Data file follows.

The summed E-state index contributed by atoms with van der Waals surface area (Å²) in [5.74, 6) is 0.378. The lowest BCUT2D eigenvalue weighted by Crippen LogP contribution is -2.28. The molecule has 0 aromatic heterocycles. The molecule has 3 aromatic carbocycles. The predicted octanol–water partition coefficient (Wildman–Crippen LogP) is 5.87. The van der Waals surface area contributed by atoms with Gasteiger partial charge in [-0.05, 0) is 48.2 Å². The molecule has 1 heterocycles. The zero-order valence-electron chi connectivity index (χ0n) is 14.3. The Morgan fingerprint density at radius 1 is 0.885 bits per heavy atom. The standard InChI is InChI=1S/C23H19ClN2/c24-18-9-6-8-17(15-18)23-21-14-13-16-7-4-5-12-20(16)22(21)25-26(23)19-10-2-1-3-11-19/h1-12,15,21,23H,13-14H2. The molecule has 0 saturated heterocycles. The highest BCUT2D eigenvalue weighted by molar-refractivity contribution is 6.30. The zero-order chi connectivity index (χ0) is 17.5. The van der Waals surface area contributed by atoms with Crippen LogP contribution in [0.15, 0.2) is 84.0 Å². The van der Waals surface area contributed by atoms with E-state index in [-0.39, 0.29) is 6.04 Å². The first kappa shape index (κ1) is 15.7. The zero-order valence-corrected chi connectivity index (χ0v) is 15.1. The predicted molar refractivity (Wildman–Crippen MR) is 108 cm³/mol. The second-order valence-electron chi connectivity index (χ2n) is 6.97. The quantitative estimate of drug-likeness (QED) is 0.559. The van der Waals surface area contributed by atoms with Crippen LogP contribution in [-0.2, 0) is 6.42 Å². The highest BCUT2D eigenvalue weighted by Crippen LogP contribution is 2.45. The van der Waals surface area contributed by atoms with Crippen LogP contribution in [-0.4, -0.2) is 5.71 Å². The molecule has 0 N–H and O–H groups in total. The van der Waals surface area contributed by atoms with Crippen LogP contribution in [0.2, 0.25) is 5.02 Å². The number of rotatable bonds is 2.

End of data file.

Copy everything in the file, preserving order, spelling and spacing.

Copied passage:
The summed E-state index contributed by atoms with van der Waals surface area (Å²) in [5.74, 6) is 0.378. The lowest BCUT2D eigenvalue weighted by Crippen LogP contribution is -2.28. The molecule has 0 aromatic heterocycles. The molecule has 3 aromatic carbocycles. The predicted octanol–water partition coefficient (Wildman–Crippen LogP) is 5.87. The van der Waals surface area contributed by atoms with Gasteiger partial charge in [-0.05, 0) is 48.2 Å². The molecule has 1 heterocycles. The zero-order valence-electron chi connectivity index (χ0n) is 14.3. The Morgan fingerprint density at radius 1 is 0.885 bits per heavy atom. The standard InChI is InChI=1S/C23H19ClN2/c24-18-9-6-8-17(15-18)23-21-14-13-16-7-4-5-12-20(16)22(21)25-26(23)19-10-2-1-3-11-19/h1-12,15,21,23H,13-14H2. The molecule has 0 saturated heterocycles. The highest BCUT2D eigenvalue weighted by molar-refractivity contribution is 6.30. The zero-order chi connectivity index (χ0) is 17.5. The van der Waals surface area contributed by atoms with Crippen LogP contribution in [0.15, 0.2) is 84.0 Å². The van der Waals surface area contributed by atoms with E-state index in [-0.39, 0.29) is 6.04 Å². The first kappa shape index (κ1) is 15.7. The zero-order valence-corrected chi connectivity index (χ0v) is 15.1. The predicted molar refractivity (Wildman–Crippen MR) is 108 cm³/mol. The second-order valence-electron chi connectivity index (χ2n) is 6.97. The quantitative estimate of drug-likeness (QED) is 0.559. The van der Waals surface area contributed by atoms with Crippen LogP contribution in [-0.2, 0) is 6.42 Å². The highest BCUT2D eigenvalue weighted by Crippen LogP contribution is 2.45. The van der Waals surface area contributed by atoms with Crippen LogP contribution in [-0.4, -0.2) is 5.71 Å². The molecule has 0 N–H and O–H groups in total. The van der Waals surface area contributed by atoms with Crippen LogP contribution in [0.2, 0.25) is 5.02 Å². The number of rotatable bonds is 2.